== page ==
An absence of interest in reality, or in modern thinking, the conspiratorial belief in narcissistic shit like simulation theory, is a sin and a flaw. Reality challenges and educates us, that challenge introduces disorder and suffering, but through this we grow, and learn. Wisdom in the absence of curiosity is cheap fucking wisdom.
Don't be passionate as you will suffer and wear out, ok, fair enough. But if you are never passionate then how do you know anything about your own nature? What your limits are, what provokes you, what you can or cannot do, the substance of your being. Some of these things only come out or reveal themselves in situations of stress. This is another cheap form of wisdom. Know yourself easily by making sure there is not much to know.
The later stuff about immortality and the obsession with preserving, particularly your own, life, I regard as pathetic and worthless. But there is thankfully not too much of that here at this early stage.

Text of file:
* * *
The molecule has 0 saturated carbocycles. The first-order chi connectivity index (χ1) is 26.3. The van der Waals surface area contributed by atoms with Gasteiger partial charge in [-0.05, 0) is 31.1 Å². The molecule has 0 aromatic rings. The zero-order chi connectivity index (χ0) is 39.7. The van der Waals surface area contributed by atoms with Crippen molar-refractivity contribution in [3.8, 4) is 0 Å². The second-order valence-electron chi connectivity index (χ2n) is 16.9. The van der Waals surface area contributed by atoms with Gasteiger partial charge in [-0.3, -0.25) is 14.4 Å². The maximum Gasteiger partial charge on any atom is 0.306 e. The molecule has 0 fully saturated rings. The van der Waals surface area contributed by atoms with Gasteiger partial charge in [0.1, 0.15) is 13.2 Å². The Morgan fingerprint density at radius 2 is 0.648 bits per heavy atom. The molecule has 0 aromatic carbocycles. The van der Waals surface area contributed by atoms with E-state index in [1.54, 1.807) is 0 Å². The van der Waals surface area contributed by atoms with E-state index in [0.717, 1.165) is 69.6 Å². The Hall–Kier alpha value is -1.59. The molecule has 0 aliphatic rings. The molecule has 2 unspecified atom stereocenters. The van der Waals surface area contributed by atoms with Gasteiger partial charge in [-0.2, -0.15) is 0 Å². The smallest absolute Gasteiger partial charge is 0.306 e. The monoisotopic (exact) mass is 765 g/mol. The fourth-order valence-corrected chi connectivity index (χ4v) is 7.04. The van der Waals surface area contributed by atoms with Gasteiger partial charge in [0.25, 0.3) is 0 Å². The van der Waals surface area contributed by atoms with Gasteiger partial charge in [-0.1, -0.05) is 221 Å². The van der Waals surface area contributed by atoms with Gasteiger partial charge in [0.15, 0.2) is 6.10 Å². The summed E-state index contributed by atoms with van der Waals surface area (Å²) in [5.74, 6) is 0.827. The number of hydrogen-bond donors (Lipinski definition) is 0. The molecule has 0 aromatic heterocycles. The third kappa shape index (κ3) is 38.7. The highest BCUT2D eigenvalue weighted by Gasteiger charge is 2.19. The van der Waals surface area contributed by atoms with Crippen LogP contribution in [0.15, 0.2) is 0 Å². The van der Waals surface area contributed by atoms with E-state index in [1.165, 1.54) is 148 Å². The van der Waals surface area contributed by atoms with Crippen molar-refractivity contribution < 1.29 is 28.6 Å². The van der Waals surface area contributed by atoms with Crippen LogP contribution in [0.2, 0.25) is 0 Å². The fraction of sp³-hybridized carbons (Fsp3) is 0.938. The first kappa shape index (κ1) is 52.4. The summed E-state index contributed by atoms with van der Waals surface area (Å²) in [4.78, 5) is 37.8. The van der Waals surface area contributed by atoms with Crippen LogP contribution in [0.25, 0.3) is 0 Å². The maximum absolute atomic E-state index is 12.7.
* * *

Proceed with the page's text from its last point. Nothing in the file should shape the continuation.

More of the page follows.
A lot of this is just "how to survive under various tyrannies". Which, fair enough, might be reasonable and useful advice, but that doesn't mean I have to like it. The deep political quietism and massive retreat from 'difficult' issues is, maybe wise? I don't know. It seems like it could be wise or fucking stupid depending a lot on context and circumstance. Especially in the later parts it seems to slip more deeply into conservative authoritarianism.
If this is the *less* conservative and authoritarian version of Confucius then I don't think I am going to like Confucius much.
No Particular Advice About Anything - I'm not exactly looking for Dale Carnegie or plumbing advice here, but the totality of the message seems to be "become one with the Tao and either you will be able to solve this or it just won't bother you that much", which, again, fair enough might not be bad advice, but its very hard to tell if I'm being Barnumed here, and it would be a little useful to have a handful of slightly more concrete suggestions.